from the policy, it was as though someone somewhere had flipped a
switch that turned off the American people. In fact, people in another
building had simply taken away what the people had been fighting for.

The miracle of the Obama campaign was that political strategists who
believed in the American people enough to present them with a big
vision were in charge--or at least had enough control to make a
difference. One of the criticisms in the Luce piece is that the
administration is jumping, like a campaign, from one crisis to the
next. But think back to how the campaign dealt with one of its most
telling crises. Obama's "race speech," delivered in an attempt to get
out from under a mountain of Jeremiah Wright headlines, assumed the
best about America, and flowed from the same big, inspiring frame as
everything else in the campaign. It talked up to America, not down. It
was deep, complex and 45 minutes long. And it worked: It drew America
closer to Obama, and it pushed the "Obama Hates Whitey" storyline to
the margins of the campaign. In one sign of its appeal, the YouTube
video of the full ad was second in view count only to one of Obama dancing on the Ellen Degeneres Show.

In other words, not only did the campaign call America to an
overarching big, inspiring mission (countless variations on the themes
of "A nation healed. A world repaired. An America that believes
again.") but it responded to daily crises from that same frame.

The Rahm Administration is failing because it believes that the
Obama Campaign's big, inspiring message was in fact hippy BS.
Unfortunately, most of Rahm's beltway critics agree with him on that
score. What the Luce article mainly shows is merely that they are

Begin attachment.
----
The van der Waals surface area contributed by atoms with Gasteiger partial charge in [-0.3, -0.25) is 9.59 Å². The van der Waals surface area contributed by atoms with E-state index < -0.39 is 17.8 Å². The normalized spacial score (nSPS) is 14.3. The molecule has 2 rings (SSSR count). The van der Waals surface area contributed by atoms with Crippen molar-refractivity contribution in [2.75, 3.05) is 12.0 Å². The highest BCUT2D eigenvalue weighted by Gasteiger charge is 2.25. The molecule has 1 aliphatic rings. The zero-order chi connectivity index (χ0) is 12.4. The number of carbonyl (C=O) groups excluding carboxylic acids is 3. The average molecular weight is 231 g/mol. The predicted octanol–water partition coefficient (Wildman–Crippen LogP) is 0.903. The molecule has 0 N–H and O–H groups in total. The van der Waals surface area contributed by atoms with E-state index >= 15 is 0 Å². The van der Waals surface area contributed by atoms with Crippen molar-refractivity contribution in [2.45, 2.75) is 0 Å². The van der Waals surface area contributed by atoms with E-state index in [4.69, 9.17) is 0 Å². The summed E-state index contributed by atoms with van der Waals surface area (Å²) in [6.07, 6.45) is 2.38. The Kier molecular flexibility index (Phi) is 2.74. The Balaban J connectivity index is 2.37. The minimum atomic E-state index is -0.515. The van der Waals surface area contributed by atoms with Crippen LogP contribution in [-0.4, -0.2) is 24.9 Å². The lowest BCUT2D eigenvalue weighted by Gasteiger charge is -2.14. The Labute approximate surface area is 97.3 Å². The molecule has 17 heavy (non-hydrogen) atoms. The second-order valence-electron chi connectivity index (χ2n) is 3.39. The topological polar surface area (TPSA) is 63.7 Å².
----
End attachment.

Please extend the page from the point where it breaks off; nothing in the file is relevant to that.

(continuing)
unhappy with the way they've been treated, or that they have some
technical issues with the way the White House has been operating.

The fringes of the Progressive movement contain a different kind of
critic, a new generation of campaigner-visionaries who believe in the
big ideas of the Obama campaign, and who are waiting for a chance to
make them real in a future administration. Will Obama reboot his White
House to include them? Or will their time come only in 2016, or later?
Here's a suggestion: let's keep our fingers crossed about the present,
but let's start spending a little more of our time planning explicitly
for 2016. That may sound far off and therefore like a cop out, but it's
exactly that kind of planning, and nothing less, that put the country
in the hands of these "New Democrats."

Join Us: News for people demanding a better world

Common Dreams is powered by optimists who believe in the power of informed and engaged citizens to ignite and enact change to make the world a better place.

We're hundreds of thousands strong, but every single supporter makes the difference.

Your contribution supports this bold media model—free, independent, and dedicated to reporting the facts every day. Stand with us in the fight for economic equality, social justice, human rights, and a more sustainable future. As a people-powered nonprofit news outlet, we cover the issues the corporate media never will. Join with us today!

Our work is licensed under Creative Commons (CC BY-NC-ND 3.0). Feel free to republish and share widely.